8. History (After Division) • In 1960, a student uprising (the “4.19 revolution”) led to the resignation of the autocratic President Lee Sungman. • A period of political instability followed, broken by General Park Chunghee’s military coup(the “5.16 coup d’etat’”) • Park too over as president until his assassination in 1979, overseeing rapid export-led economic growth as well as severe political repression. • - Park was heavily criticized as a ruthless military dictator, though Korean economy developed significantly during his tenure.

  9. History (After Division) • After Park’s assassination, General Chun Doohwan led Coup d’etat of Dec. Twelfth • - banned political activities • - expanded martial law closed universities • - curtailed the press • - When people in Gwangju triggered nationwide protests demanding democracy Chun sent special forces to violently suppress the Gwangju Democratization Movement. • Eventually Chun’s party leader, RohTaewoo announced 6.29 Declaration, which included the direct election of the president. • RohTaewoo became a president.

  10. History (After Division) • In 1988, Seoul hosted the 1988 summer Olympics and became a member of the OECD in 1996. • Korea was adversely affected by the 1997 Asian Financial Crisis. • - had to repay $57 billion owed to the International Monetary Fund in emergency rescue funds. • - Gold Collection Campaign - next slide • - With the effort of citizens, Korea was able to recover and continue its economic growth.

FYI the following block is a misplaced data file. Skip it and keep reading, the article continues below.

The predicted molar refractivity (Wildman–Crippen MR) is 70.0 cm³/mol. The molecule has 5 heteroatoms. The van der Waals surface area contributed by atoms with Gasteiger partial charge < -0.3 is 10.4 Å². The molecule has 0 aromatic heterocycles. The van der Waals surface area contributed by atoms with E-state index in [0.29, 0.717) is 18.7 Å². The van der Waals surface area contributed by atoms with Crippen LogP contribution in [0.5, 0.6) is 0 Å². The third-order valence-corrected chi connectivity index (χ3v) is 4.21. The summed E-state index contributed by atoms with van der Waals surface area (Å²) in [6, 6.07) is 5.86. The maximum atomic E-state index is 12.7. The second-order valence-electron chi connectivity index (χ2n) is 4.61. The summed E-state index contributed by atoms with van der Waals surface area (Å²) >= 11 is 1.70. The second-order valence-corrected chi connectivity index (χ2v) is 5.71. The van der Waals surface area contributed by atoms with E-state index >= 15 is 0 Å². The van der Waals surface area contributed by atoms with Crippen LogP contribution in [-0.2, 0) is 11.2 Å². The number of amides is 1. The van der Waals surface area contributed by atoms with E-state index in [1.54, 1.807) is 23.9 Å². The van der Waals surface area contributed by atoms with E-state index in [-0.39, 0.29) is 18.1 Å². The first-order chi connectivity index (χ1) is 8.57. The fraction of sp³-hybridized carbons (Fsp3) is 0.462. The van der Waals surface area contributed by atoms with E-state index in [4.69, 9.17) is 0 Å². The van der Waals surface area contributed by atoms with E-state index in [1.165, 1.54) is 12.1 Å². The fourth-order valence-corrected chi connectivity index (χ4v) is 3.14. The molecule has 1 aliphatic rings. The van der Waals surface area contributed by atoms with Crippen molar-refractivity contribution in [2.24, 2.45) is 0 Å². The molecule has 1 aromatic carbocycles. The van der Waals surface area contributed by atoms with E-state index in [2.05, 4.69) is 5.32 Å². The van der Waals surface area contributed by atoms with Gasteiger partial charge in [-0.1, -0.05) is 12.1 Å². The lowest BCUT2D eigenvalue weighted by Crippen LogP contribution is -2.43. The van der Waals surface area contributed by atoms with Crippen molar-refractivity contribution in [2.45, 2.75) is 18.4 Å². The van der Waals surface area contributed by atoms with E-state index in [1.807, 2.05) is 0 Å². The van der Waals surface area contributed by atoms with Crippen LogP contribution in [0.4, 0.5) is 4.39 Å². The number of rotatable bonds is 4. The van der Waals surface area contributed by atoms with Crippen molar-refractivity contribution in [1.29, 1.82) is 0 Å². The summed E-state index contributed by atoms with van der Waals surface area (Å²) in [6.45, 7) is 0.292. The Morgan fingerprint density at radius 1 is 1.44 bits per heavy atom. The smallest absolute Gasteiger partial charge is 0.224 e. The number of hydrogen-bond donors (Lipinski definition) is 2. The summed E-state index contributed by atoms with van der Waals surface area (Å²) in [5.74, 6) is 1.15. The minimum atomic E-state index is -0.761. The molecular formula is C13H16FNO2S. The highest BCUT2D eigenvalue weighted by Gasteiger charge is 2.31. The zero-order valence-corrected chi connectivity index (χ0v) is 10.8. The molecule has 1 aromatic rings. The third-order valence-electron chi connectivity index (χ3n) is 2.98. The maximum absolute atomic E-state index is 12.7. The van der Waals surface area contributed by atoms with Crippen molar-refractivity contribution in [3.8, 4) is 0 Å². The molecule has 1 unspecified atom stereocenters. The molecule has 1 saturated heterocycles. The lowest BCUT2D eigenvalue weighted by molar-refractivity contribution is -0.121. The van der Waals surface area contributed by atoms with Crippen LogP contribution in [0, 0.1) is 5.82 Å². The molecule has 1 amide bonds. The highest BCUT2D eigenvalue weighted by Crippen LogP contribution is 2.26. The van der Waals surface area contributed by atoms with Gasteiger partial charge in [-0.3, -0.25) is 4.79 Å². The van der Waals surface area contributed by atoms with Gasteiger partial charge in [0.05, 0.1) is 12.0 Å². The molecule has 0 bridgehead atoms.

11. Gold Collection Campaign • - Koreans queuing to donate their treasures like wedding rings, gold medals and trophies, gold “luck” keys and presents • one day, more than 45,000 people turned in 7,300pounds of gold worth $33 million. This campaign grew fast so next day, 88,500 people donated 15,044 pounds of gold worth $66 million. • Many private companies also joined the campaign.

  12. History (After Division) • In 2000, president Kim DaeJung’s “Sunshine Policy” successfully engaged in a North-South summit in Pyongyang. Later, Kim received the Nobel Peace Prize for his work for democracy and human rights in general and reconciliation with North Korea in particular.

  13. Hangeul written in Hangul Korean Alphabet) • The Koreans are one ethnic family speaking one language and have a strong cultural, national identity as one ethnic family. • Hangul is the only language invented. • It is only language registered in UNESCO for its highly scientific value.

  14. Consonants G (orK) N D Vowels O I A

  15. Consonants (14 in total) Vowels (21 in total)

  16. Example 1 Write “MiKa” in Korean K a M i ㅁ ㅋ ㅏ l

  17. Example 2 키이쓰 Keith Sky 스카이 Steve 스티브 레이 Ray Christine 크리스틴

  18. Government • Three Branches • - executive, legislative and judicial • Local Governments • - various ministries in the executive branch carry out local functions. • - semi-autonomous • Structure is determined by the Constitution of the Republic of Korea. • Series of military dictatorships 1960s-1980s, but developed into a successful liberal democracy